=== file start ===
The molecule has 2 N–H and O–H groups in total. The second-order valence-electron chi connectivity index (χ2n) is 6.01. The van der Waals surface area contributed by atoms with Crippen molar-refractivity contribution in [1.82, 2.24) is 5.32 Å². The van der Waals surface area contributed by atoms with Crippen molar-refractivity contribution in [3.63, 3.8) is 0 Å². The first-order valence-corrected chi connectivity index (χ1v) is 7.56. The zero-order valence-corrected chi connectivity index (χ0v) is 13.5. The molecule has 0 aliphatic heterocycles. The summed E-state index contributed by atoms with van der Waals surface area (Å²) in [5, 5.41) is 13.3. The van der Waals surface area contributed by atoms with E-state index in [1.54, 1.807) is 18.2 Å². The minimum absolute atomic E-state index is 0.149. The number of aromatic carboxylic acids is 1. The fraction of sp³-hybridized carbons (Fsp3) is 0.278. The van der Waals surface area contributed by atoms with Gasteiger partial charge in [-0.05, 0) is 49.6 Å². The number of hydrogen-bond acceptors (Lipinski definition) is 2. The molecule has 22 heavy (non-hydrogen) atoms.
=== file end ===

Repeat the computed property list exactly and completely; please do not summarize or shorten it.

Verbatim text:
The molecule has 2 N–H and O–H groups in total. The second-order valence-electron chi connectivity index (χ2n) is 6.01. The van der Waals surface area contributed by atoms with Crippen molar-refractivity contribution in [1.82, 2.24) is 5.32 Å². The van der Waals surface area contributed by atoms with Crippen molar-refractivity contribution in [3.63, 3.8) is 0 Å². The first-order valence-corrected chi connectivity index (χ1v) is 7.56. The zero-order valence-corrected chi connectivity index (χ0v) is 13.5. The molecule has 0 aliphatic heterocycles. The summed E-state index contributed by atoms with van der Waals surface area (Å²) in [5, 5.41) is 13.3. The van der Waals surface area contributed by atoms with E-state index in [1.54, 1.807) is 18.2 Å². The minimum absolute atomic E-state index is 0.149. The number of aromatic carboxylic acids is 1. The fraction of sp³-hybridized carbons (Fsp3) is 0.278. The van der Waals surface area contributed by atoms with Gasteiger partial charge in [-0.05, 0) is 49.6 Å². The number of hydrogen-bond acceptors (Lipinski definition) is 2. The molecule has 22 heavy (non-hydrogen) atoms.